Sometimes separate property brought into the marriage by one spouse increases in value. If the other spouse helped with the increase, a portion of the property might be considered community property.

Will the asset potentially have future earnings?

Some property may earn royalties or other payments during the marriage. Determining the current value of the asset may be hard enough. Predicting how much income the property may generate in the future is even more difficult. The way the earnings are split may depend, in part, on whether the asset is community property or separate property. If separate property, the next question may be whether the non-owning spouse contributed to the property’s success. For example, an author starts drafting a book while single. The book is published after the author gets married. The author’s spouse assisted with research, editing, and marketing the book. If the couple divorce later, is the book community property or separate property? The author brought at least the first draft into the marriage, but the new spouse contributed to the book’s success.  As with all divorce issues, however, the court will decide how to treat the property if the couple cannot reach an agreement.

Assets and Debts May Be Community Property or Separate Property

Disagreements about property division can complicate your divorce and hold up your final divorce settlement. Talk to an experienced California divorce attorney today. Please call us at (415) 293-8314 to schedule a confidential appointment with one of our attorneys. Ms. Burger is a California Certified Family Law Specialist and founder of the Law Offices of Judy L. Burger. We assist clients in California’s Northern to Central Coast, including San Francisco, Beverly Hills, Gold River, Santa Barbara, Ventura/Oxnard, and surrounding communities.
Settling School Issues with an Ex-Spouse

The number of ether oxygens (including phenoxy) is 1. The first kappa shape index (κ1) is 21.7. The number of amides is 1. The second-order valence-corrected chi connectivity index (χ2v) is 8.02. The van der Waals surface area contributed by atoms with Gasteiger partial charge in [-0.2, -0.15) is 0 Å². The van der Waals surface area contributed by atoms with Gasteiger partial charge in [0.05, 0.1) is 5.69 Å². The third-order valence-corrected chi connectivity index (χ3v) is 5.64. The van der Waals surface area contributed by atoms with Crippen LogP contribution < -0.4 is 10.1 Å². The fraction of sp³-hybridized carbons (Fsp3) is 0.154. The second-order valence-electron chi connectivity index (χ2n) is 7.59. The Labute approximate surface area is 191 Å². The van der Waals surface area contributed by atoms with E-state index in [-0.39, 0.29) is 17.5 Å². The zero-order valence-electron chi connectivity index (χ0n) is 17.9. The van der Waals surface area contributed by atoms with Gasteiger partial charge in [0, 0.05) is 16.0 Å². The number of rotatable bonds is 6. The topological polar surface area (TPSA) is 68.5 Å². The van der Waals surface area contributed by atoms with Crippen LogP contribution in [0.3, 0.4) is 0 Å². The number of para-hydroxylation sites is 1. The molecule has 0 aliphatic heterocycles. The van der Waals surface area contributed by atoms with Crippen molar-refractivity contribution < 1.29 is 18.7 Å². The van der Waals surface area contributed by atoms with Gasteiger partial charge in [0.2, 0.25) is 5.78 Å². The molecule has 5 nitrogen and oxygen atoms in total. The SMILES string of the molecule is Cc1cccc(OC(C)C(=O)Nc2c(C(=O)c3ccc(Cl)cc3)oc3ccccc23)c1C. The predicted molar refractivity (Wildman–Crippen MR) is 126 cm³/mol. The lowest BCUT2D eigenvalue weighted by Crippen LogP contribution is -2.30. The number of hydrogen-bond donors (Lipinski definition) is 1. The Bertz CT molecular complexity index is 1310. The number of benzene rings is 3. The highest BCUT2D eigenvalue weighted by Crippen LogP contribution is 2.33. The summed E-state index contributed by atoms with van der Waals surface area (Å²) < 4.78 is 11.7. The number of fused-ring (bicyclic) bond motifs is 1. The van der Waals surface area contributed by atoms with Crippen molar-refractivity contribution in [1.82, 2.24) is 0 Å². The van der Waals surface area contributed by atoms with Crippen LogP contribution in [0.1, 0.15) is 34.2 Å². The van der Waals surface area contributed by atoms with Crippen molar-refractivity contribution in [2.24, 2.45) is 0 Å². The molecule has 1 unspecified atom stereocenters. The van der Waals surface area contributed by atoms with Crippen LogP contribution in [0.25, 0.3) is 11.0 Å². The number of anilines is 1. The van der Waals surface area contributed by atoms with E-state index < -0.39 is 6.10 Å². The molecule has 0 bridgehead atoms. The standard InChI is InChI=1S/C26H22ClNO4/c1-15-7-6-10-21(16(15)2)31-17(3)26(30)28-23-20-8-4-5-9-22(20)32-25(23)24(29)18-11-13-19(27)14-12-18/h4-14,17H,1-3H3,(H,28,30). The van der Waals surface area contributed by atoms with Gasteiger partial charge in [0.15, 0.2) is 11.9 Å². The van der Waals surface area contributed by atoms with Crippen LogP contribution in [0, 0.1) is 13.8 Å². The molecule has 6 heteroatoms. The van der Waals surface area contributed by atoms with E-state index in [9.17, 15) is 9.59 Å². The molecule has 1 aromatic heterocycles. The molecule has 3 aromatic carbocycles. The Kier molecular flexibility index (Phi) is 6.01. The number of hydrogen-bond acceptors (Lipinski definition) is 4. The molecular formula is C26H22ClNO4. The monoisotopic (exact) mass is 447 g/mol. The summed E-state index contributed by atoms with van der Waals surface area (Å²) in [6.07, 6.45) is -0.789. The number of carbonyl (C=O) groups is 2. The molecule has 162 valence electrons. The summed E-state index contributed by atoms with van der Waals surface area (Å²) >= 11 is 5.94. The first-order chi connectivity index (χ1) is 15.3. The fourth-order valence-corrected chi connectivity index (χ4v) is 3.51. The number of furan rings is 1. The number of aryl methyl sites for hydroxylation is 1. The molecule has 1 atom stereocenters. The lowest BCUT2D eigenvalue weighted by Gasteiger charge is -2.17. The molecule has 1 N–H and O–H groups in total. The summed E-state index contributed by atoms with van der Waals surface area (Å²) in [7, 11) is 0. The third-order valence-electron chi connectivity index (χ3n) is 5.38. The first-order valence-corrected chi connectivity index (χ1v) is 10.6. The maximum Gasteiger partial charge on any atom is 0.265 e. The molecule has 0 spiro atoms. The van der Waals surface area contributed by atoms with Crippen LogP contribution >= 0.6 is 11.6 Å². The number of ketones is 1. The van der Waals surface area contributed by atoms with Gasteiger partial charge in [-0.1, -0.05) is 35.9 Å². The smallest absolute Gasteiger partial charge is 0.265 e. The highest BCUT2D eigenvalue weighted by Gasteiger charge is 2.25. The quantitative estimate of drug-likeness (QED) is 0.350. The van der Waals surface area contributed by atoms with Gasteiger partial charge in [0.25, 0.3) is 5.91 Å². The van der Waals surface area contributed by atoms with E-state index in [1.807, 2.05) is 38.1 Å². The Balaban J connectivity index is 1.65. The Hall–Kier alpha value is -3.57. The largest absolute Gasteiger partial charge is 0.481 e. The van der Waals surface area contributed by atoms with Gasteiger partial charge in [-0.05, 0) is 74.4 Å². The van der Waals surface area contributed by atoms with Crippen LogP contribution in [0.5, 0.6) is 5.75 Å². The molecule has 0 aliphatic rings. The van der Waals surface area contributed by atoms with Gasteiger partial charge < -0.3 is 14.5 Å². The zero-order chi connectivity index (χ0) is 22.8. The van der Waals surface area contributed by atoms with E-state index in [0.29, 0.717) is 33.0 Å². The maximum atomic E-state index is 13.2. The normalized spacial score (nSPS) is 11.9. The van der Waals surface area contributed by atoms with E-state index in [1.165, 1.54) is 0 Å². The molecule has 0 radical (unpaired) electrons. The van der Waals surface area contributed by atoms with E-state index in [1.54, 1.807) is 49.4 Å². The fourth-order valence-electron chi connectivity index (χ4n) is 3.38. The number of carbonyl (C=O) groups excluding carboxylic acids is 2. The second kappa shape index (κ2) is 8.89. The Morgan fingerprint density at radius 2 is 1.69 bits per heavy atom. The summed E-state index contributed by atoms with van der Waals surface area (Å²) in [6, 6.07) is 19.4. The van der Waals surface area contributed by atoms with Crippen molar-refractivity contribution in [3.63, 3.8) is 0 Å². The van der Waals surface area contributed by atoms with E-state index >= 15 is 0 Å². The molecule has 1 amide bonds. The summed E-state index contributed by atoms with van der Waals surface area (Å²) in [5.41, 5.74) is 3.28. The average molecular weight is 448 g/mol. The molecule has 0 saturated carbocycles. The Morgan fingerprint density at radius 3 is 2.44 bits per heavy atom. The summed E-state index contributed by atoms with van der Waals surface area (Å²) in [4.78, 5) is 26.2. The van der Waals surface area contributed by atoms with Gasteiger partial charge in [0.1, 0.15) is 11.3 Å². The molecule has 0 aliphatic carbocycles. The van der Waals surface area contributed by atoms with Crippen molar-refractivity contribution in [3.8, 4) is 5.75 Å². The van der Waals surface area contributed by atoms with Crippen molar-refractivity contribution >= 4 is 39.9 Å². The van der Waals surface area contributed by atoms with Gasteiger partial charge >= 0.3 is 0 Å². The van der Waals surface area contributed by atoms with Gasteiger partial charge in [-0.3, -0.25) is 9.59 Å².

Settling School Issues with an Ex-Spouse

Getting the ‘right’ education can make a big difference in a person’s life. However, who decides what is ‘right’ for the children of divorced parents? It’s great when both parents are active in a child’s life, but how do you handle school issues with an ex-spouse who disagrees with your educational choices?

Look to Your Custody Agreement to Settle School Issues

In California divorces, parents must agree on a custody and visitation agreement before finalizing their divorce. When parents cannot agree, a judge will make the decisions for them. Either way, somewhere there is a document that addresses school issues, even if only to state which parent makes educational decisions for the children. Review your parenting plan for clues. Ask yourself the following questions:
  • Who has physical custody of the children?
  • Who has legal custody of the children?
  • Is the custody sole or joint?
Once you have the answers to these questions, you’ll have a better idea of how to proceed.

Understand How Custody Works

Joint legal custody means that both parents have the right and responsibility to make certain important decisions for their children. This includes education. If you and your ex-spouse have joint legal custody, you’ll need to work out the school issues together. Sole legal custody means that one parent makes all the important decisions for the kids. If you have sole legal custody, you can handle educational matters by yourself. If your spouse has sole legal custody, he or she has the right to settle school issues. However, with either type of custody, one parent can ask for court intervention if necessary.

Get Help Communicating If Necessary

Your first inclination may be to ‘deny, deny, deny’ when your ex-spouse requests anything. But concerns about your children’s education should be considered carefully. In some cases, you may need help discussing school issues with your ex-spouse. Discuss the situation with your attorney. You may need to attend mediation or schedule a court hearing if you and your ex-spouse are unable to reach an agreement about your children’s education.

It IS Possible to Settle School Issues with an Ex-Spouse

It may be best for everyone if you and your ex-spouse work out any school issues that you have. Just keep the best interests of the children in mind. California courts certainly will. Please call us at 415-293-8314 to discuss your case. The attorneys at the Law Offices of Judy L. Burger assist clients with divorce matters in San Francisco, Beverly Hills, Marin County, Santa Barbara, Ventura/Oxnard, San Jose, Gold River (Sacramento), and surrounding communities.
How Pregnancy Affects Divorce

How Pregnancy Affects Divorce